The Owner's Cottage at Grande Provence. Picture supplied

It is not easy venturing into the Franschhoek winelands in the heart of winter, but it is rewarding.

The closer we got to the Huguenot-founded village - with Cape Town tucked away in the rear view mirror - it was hard to ignore the blanket of snow on the mountain.

Truth be told, it was even chillier than I thought it would be and I had put on a brave face when leaving the Mother City. The final destination was going to be worth it, an overnight stay at The Owner’s Cottage at Grande Provence.

I’ve been to the heritage wine estate on a few occasions, had lunch and promptly departed without even knowing that they had cottages there. 

I was slightly surprised to discover that The Owners Cottage was a little higgledy-piggledy building to the side of the main restaurant and gallery and that it was quite popular with local and international guests. 

The famous faces on the side table at the entrance is quite the welcome, but once you make peace with the fact that if it’s good enough for the British royal family and Jude Law — it’s good enough for me.

There are five suites at the cottage and each one is delightfully named after a wine.

There’s the Merlot, Chardonnay, Shiraz and Cabernet Room and the Honeymoon Suite called the Angel Room (named after Angel Tears, a Grande Provence wine).

The rooms are modern but with its roots firmly in its heritage. The two rooms on the second floor are my favourite - they are have the distinct aroma of the thatched roof which might be a negative for some guests but I found it charming and relaxing. 

Sadly I took a whiff and was scuppered along the tour of the cottage and to my room. The feeling of banishment didn’t last long. The Shiraz Room was the perfect winter retreat, with all the mod cons you could ask for, including wifi.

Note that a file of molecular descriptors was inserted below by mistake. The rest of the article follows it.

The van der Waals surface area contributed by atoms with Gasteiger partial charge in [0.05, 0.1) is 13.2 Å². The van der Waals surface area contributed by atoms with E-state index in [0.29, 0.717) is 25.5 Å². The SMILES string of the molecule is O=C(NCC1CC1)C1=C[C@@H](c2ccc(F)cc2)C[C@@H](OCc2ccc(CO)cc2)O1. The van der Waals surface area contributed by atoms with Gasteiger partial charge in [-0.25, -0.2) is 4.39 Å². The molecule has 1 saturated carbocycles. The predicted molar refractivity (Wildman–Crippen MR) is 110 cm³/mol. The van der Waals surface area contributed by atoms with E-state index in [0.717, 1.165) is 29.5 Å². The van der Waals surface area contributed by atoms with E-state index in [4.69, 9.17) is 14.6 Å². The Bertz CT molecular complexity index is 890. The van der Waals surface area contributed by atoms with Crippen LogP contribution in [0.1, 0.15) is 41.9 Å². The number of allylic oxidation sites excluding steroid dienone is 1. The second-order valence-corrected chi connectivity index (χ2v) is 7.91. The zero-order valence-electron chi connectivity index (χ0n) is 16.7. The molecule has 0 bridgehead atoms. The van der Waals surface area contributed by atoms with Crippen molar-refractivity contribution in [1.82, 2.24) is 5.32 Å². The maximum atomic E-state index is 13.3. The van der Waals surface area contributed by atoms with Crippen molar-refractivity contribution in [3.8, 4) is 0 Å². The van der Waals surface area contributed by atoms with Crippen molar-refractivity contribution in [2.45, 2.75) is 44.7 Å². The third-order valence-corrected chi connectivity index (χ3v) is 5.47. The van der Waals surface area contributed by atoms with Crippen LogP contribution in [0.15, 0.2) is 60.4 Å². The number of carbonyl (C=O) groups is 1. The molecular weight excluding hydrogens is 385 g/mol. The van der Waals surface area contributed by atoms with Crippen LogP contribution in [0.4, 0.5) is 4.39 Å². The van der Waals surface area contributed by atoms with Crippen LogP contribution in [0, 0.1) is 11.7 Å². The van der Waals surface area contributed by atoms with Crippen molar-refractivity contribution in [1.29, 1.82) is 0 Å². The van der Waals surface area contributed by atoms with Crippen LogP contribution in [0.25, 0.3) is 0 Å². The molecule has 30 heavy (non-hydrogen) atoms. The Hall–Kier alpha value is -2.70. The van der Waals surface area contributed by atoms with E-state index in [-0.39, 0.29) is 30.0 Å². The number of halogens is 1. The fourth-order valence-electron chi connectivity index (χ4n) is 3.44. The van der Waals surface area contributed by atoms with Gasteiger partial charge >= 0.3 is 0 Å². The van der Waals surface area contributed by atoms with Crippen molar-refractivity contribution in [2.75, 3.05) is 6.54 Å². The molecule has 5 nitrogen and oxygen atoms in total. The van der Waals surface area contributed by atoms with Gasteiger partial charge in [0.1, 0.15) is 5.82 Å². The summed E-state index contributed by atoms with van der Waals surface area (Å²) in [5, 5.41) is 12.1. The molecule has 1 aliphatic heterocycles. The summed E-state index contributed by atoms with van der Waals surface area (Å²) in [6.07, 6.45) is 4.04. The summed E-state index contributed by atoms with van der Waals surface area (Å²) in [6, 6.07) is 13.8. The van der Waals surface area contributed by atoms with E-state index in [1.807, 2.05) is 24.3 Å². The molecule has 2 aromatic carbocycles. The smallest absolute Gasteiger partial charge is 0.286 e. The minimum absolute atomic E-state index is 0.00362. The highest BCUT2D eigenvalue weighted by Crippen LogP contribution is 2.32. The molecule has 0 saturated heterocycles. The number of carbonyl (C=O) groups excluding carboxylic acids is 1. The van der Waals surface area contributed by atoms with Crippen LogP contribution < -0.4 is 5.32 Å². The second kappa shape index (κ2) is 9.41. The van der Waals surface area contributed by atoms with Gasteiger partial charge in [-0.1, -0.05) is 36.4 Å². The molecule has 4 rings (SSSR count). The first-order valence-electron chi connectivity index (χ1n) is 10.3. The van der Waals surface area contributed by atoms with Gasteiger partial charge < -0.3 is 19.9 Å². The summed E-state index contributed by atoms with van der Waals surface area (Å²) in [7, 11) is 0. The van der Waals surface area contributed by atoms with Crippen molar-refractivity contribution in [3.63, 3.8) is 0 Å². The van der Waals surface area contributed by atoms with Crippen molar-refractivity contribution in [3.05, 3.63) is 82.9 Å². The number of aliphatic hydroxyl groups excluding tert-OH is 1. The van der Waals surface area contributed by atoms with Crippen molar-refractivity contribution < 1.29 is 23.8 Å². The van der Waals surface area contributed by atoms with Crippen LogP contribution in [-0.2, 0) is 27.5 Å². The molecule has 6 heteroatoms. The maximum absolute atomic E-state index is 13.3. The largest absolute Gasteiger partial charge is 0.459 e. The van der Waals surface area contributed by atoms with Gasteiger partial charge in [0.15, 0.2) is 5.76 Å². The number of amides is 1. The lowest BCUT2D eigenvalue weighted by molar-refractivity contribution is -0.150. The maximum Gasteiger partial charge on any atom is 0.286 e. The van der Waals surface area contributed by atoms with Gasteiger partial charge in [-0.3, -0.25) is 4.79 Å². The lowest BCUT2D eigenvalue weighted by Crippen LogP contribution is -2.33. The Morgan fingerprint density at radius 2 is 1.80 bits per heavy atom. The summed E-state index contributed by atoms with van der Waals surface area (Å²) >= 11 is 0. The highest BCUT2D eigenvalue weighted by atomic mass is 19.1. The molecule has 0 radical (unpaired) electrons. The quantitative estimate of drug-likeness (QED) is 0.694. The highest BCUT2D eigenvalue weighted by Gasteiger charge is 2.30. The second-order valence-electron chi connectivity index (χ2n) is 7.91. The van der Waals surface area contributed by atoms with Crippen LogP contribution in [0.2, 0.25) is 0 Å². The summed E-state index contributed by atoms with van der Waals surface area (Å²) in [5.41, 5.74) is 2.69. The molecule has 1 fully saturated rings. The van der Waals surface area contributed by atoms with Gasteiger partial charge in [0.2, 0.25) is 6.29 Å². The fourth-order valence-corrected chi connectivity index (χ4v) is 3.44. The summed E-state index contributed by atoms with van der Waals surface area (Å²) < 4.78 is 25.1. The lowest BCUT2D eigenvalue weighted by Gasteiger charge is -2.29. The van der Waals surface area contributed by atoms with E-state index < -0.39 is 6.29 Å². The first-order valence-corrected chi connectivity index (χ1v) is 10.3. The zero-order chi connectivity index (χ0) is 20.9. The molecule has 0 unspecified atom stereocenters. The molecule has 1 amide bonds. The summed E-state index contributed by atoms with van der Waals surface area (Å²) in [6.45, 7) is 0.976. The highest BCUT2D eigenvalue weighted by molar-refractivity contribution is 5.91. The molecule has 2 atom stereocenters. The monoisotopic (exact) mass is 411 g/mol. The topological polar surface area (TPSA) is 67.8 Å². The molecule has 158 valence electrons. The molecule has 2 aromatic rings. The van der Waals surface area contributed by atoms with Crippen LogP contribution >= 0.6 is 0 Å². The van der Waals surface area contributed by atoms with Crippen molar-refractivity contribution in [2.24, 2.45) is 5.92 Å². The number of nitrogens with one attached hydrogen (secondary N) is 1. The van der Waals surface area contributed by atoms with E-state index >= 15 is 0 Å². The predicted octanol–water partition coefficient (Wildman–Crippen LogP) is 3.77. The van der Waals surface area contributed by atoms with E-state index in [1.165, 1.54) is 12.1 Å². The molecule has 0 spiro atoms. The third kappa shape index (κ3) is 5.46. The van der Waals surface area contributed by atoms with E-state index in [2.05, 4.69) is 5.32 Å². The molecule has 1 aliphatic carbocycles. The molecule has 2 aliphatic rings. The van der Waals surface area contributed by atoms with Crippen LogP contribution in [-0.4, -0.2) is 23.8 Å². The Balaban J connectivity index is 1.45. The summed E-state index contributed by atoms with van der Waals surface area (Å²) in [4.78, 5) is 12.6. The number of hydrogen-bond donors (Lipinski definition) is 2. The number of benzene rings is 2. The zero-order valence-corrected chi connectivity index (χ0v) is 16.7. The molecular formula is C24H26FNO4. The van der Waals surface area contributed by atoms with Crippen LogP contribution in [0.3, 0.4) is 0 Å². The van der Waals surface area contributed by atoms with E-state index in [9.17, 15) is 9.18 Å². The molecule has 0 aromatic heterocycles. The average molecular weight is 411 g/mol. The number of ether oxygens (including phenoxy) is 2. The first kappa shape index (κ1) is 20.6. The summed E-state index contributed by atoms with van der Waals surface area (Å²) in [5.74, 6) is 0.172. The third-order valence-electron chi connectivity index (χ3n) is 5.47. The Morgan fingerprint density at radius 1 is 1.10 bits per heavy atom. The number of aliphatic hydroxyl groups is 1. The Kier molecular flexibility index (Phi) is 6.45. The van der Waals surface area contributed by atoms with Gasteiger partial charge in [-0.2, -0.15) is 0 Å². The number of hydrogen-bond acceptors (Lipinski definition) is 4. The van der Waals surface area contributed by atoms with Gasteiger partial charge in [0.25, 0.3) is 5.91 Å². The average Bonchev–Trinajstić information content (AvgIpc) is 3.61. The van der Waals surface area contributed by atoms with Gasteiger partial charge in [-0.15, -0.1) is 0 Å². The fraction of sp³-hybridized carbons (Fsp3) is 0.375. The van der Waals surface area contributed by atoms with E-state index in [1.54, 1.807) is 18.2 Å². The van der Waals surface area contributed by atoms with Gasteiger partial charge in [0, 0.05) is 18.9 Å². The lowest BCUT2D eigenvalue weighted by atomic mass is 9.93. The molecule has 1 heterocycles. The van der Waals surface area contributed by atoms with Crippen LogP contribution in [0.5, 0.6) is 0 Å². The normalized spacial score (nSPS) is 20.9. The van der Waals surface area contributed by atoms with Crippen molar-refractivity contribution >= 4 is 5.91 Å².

It’s the small things you need in your winter getaway that counts - like having underfloor heating, it makes the stay more pleasant. 

There is entertainment and technology for those who don’t want to unplug. So your TV and DVD and computer use is at your fingertips.

Personally, I wasn’t interested in the small screen and was anxious to get to the newly opened Bistro and do a wine tasting.

The entrance to Grande Provence. Picture by Claire Gunn/supplied

Recognised as having one of the best galleries in the Western Cape you can easily get lost in the art, sculptures and pottery at the estate. 

It’s the perfect way to stroll around the estate - which is more than 320 years old - and has quite a few hidden treasures.

Hidden in plain sight is The Jonkershuis, an extension of Grande Provence but if you’re wandering around sipping your Angel Tears vintage you could easily overlook it.

It’s now used for small functions of up to 30 people and is an intimate space that once again paints an architectural picture of the heritage of Grande Provence.

The wine bottle chandelier will take your breath away as will all the small but detailed decor elements in the space. 

If only the high exposed, timber ceiling could talk - I’m sure it would tell quite an interesting story.